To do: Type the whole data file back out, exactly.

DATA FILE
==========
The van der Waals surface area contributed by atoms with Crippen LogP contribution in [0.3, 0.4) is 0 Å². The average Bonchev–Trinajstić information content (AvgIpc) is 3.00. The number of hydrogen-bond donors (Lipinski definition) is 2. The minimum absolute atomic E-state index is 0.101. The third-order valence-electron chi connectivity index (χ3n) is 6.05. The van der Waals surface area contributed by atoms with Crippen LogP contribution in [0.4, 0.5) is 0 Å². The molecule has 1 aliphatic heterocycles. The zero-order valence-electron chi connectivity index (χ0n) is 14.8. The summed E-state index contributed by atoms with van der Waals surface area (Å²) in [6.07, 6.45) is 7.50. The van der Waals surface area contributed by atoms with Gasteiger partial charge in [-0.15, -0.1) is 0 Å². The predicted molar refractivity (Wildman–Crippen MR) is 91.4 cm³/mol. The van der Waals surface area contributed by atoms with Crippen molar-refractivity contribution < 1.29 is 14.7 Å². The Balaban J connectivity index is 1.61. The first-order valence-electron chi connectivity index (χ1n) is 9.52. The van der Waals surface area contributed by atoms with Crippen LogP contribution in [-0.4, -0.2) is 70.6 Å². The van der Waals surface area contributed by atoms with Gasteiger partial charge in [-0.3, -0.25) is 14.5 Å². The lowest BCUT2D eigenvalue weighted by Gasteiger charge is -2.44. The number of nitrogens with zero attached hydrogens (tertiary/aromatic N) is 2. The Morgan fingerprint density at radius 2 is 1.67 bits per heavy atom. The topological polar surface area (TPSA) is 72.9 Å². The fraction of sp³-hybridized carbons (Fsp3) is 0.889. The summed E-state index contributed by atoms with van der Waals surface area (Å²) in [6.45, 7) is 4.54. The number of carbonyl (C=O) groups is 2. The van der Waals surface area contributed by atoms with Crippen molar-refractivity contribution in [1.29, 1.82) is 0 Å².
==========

The van der Waals surface area contributed by atoms with Crippen LogP contribution in [0.3, 0.4) is 0 Å². The average Bonchev–Trinajstić information content (AvgIpc) is 3.00. The number of hydrogen-bond donors (Lipinski definition) is 2. The minimum absolute atomic E-state index is 0.101. The third-order valence-electron chi connectivity index (χ3n) is 6.05. The van der Waals surface area contributed by atoms with Crippen LogP contribution in [0.4, 0.5) is 0 Å². The molecule has 1 aliphatic heterocycles. The zero-order valence-electron chi connectivity index (χ0n) is 14.8. The summed E-state index contributed by atoms with van der Waals surface area (Å²) in [6.07, 6.45) is 7.50. The van der Waals surface area contributed by atoms with Gasteiger partial charge in [-0.15, -0.1) is 0 Å². The predicted molar refractivity (Wildman–Crippen MR) is 91.4 cm³/mol. The van der Waals surface area contributed by atoms with Crippen molar-refractivity contribution < 1.29 is 14.7 Å². The Balaban J connectivity index is 1.61. The first-order valence-electron chi connectivity index (χ1n) is 9.52. The van der Waals surface area contributed by atoms with Crippen LogP contribution in [-0.4, -0.2) is 70.6 Å². The van der Waals surface area contributed by atoms with Gasteiger partial charge in [-0.3, -0.25) is 14.5 Å². The lowest BCUT2D eigenvalue weighted by Gasteiger charge is -2.44. The number of nitrogens with zero attached hydrogens (tertiary/aromatic N) is 2. The Morgan fingerprint density at radius 2 is 1.67 bits per heavy atom. The topological polar surface area (TPSA) is 72.9 Å². The fraction of sp³-hybridized carbons (Fsp3) is 0.889. The summed E-state index contributed by atoms with van der Waals surface area (Å²) in [6.45, 7) is 4.54. The number of carbonyl (C=O) groups is 2. The van der Waals surface area contributed by atoms with Crippen molar-refractivity contribution in [1.29, 1.82) is 0 Å².